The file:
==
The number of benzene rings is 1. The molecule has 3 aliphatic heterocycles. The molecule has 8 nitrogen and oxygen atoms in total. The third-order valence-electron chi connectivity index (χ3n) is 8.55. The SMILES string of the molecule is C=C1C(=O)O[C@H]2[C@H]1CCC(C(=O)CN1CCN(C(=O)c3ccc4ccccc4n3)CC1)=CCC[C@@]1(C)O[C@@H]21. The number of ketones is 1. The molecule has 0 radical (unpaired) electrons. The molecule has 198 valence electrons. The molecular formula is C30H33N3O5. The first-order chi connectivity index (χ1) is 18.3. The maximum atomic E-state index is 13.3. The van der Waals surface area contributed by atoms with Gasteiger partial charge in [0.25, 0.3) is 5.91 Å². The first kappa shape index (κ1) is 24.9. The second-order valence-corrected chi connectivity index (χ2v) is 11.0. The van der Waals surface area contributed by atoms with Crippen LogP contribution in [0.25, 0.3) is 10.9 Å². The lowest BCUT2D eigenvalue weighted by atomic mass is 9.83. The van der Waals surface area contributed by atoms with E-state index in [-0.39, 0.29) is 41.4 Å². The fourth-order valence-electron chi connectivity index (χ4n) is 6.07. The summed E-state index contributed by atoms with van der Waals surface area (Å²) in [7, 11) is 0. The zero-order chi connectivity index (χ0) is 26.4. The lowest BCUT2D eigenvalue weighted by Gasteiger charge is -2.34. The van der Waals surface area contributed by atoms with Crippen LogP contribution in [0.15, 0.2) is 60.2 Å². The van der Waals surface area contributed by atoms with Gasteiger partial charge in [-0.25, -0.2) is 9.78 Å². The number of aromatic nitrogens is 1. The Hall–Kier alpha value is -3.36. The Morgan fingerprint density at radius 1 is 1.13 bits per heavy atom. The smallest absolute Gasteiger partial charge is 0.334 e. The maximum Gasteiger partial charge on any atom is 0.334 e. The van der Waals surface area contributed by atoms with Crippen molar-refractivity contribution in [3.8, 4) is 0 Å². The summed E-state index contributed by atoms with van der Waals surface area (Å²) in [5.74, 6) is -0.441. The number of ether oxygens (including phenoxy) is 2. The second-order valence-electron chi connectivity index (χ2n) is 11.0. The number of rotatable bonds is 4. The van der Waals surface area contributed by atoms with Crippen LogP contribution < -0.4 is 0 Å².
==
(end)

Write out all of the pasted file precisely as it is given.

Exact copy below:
The number of benzene rings is 1. The molecule has 3 aliphatic heterocycles. The molecule has 8 nitrogen and oxygen atoms in total. The third-order valence-electron chi connectivity index (χ3n) is 8.55. The SMILES string of the molecule is C=C1C(=O)O[C@H]2[C@H]1CCC(C(=O)CN1CCN(C(=O)c3ccc4ccccc4n3)CC1)=CCC[C@@]1(C)O[C@@H]21. The number of ketones is 1. The molecule has 0 radical (unpaired) electrons. The molecule has 198 valence electrons. The molecular formula is C30H33N3O5. The first-order chi connectivity index (χ1) is 18.3. The maximum atomic E-state index is 13.3. The van der Waals surface area contributed by atoms with Gasteiger partial charge in [0.25, 0.3) is 5.91 Å². The first kappa shape index (κ1) is 24.9. The second-order valence-corrected chi connectivity index (χ2v) is 11.0. The van der Waals surface area contributed by atoms with Crippen LogP contribution in [0.25, 0.3) is 10.9 Å². The lowest BCUT2D eigenvalue weighted by atomic mass is 9.83. The van der Waals surface area contributed by atoms with E-state index in [-0.39, 0.29) is 41.4 Å². The fourth-order valence-electron chi connectivity index (χ4n) is 6.07. The summed E-state index contributed by atoms with van der Waals surface area (Å²) in [7, 11) is 0. The zero-order chi connectivity index (χ0) is 26.4. The lowest BCUT2D eigenvalue weighted by Gasteiger charge is -2.34. The van der Waals surface area contributed by atoms with Crippen LogP contribution in [0.15, 0.2) is 60.2 Å². The van der Waals surface area contributed by atoms with Gasteiger partial charge in [-0.25, -0.2) is 9.78 Å². The number of aromatic nitrogens is 1. The Hall–Kier alpha value is -3.36. The Morgan fingerprint density at radius 1 is 1.13 bits per heavy atom. The smallest absolute Gasteiger partial charge is 0.334 e. The maximum Gasteiger partial charge on any atom is 0.334 e. The van der Waals surface area contributed by atoms with Crippen molar-refractivity contribution in [3.8, 4) is 0 Å². The summed E-state index contributed by atoms with van der Waals surface area (Å²) in [5.74, 6) is -0.441. The number of ether oxygens (including phenoxy) is 2. The second-order valence-electron chi connectivity index (χ2n) is 11.0. The number of rotatable bonds is 4. The van der Waals surface area contributed by atoms with Crippen LogP contribution < -0.4 is 0 Å².